Walk a little bit to the north and you will find the Chungking Mansions. It perfectly reflects the phenomenon of globalisation as more than 120 nationalities gather there. It is renowned for curry restaurants and cheap hostels.
Kowloon Mosque, which is surrounded by shopping malls including Mira and The ONE as well as the Kowloon Park, is only a 5 minute walk away. Visitors can freely walk into the building without having to reserve in advance.
If you have time, you can even walk to Tsim Sha Tsui East to visit the Museum of History in order to know more about the historic development and evolution of the city. Since 2016, everybody receives free admission to the permanent exhibition at the Museum of History. So grab the chance to learn about the history of Hong Kong!
Ladies’ Market/Tong Choi Street in Mong Kok is one of the most famous street in the world. Fa Yuen Street, another street market, is one street behind it. Sai Yeung Choi Street, not far from Ladies’ Market, is one of the tourists spots in Hong Kong where you can find local and foreign street performers singing, dancing, and performing their magic tricks.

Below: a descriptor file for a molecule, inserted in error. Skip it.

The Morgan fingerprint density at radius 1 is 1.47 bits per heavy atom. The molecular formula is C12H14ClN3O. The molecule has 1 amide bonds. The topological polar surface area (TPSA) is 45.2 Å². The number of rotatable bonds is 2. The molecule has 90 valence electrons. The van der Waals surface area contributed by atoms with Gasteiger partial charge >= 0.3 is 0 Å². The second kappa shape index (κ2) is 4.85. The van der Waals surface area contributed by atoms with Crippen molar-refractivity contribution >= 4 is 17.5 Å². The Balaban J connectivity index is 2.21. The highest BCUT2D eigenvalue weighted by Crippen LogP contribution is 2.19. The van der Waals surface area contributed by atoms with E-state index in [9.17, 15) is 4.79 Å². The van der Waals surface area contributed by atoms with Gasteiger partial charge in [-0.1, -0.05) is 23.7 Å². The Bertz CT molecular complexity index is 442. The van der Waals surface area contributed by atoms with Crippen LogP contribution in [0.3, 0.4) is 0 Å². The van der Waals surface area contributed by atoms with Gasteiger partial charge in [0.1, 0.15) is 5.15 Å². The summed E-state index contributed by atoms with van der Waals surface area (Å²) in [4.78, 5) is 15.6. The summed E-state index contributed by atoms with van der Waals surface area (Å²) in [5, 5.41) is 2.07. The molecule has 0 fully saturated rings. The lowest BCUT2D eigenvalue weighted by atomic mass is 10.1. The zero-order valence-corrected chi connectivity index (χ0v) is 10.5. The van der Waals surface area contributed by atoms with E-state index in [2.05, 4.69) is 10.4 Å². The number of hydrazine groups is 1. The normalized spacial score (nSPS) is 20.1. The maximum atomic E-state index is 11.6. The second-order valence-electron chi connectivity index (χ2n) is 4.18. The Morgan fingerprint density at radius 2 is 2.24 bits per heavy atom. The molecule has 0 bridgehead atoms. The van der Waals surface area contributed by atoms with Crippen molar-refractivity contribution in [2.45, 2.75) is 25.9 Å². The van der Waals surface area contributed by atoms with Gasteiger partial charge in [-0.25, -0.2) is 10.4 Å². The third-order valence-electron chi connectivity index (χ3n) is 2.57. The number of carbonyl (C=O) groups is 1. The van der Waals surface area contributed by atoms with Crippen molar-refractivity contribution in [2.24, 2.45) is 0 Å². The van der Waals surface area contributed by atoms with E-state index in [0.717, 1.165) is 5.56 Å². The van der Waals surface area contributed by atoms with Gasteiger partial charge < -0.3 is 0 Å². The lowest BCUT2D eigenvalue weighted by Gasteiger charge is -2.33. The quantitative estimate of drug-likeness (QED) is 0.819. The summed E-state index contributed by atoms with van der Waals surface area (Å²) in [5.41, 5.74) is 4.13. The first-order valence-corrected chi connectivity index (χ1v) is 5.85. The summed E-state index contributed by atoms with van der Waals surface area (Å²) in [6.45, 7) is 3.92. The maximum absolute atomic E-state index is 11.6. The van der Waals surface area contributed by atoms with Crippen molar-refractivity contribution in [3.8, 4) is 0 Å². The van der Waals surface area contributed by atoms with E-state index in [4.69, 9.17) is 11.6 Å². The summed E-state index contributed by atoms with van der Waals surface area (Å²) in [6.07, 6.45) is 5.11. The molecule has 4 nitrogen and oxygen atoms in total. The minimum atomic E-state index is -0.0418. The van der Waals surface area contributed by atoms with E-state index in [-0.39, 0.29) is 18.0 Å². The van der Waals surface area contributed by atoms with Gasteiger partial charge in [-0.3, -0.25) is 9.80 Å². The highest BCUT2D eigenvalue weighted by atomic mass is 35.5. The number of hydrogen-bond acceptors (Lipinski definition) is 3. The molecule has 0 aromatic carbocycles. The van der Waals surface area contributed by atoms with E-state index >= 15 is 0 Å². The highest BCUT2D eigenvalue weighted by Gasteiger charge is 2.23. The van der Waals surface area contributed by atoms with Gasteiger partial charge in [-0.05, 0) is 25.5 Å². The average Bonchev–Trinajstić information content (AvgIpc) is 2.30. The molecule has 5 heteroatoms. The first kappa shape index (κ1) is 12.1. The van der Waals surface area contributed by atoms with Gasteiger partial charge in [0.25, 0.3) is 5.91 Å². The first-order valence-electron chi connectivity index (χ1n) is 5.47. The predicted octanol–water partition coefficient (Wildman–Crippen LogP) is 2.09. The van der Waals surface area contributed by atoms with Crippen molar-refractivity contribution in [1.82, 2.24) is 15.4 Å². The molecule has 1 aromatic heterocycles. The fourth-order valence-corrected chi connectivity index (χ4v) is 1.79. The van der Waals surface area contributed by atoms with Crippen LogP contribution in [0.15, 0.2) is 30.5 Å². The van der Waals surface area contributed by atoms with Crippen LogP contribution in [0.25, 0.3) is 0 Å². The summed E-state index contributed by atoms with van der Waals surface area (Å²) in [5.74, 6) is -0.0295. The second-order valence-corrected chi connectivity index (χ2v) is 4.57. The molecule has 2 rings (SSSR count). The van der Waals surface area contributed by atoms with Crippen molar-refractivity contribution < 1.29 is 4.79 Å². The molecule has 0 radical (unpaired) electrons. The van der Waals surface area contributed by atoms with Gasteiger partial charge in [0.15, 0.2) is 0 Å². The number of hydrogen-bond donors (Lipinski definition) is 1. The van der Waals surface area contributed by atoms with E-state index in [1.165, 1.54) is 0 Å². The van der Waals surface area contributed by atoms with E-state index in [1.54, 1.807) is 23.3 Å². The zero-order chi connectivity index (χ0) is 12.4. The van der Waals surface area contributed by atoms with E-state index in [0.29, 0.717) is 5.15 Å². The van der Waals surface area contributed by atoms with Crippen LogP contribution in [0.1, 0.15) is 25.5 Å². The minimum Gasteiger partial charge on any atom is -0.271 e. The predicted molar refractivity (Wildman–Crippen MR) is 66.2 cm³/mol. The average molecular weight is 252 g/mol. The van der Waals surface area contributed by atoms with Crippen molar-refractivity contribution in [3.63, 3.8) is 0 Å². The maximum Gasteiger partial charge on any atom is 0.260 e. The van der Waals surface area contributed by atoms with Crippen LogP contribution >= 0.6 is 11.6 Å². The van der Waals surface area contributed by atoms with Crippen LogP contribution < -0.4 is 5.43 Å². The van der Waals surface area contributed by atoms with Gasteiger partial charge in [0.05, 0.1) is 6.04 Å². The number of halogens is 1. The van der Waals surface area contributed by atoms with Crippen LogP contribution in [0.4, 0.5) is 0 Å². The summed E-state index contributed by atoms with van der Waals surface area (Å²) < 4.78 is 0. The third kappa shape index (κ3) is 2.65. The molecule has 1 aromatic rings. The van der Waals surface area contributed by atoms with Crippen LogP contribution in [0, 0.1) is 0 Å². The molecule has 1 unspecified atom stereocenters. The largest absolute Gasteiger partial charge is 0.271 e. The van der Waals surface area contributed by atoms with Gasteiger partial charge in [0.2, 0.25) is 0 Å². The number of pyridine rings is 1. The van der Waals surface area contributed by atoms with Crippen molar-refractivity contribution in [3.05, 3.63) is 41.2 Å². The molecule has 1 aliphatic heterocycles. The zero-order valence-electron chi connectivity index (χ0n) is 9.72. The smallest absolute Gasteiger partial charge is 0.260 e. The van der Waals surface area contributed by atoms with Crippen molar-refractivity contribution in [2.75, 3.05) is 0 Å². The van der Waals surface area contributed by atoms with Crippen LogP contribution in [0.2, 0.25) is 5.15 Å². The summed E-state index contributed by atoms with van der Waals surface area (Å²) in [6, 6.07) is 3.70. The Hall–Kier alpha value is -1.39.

Situated in Wong Tai Sin, the district named after the person, Wong Tai Sin Temple is the place where local people worship Wong Tai Sin. This temple is graded as a Grade I Historic Building. It not only has spiritual value but also historic and architectural values.
When the crowded city side gets too much, Sai Kung in the New Territories is a great escape. It is known as the ‘back garden of Hong Kong’ because it is such a relaxing place to hang out. You can get your fix of seafood restaurants here too.
One place you should definitely see is the Ten Thousand Buddhas Monastery. Located in the Sha Tin hills, this Buddhist monastery is one of Hong Kong’s most famous monasteries. Built on two levels within a bamboo forest, the pathway is lines with 500 golden statues. Inside the main temple are 13,000 small Buddha statues, all with a different pose. Even the pagoda is surrounded by golden Buddhas. There’s a reason this is called the 10,000 Buddhas Monastery.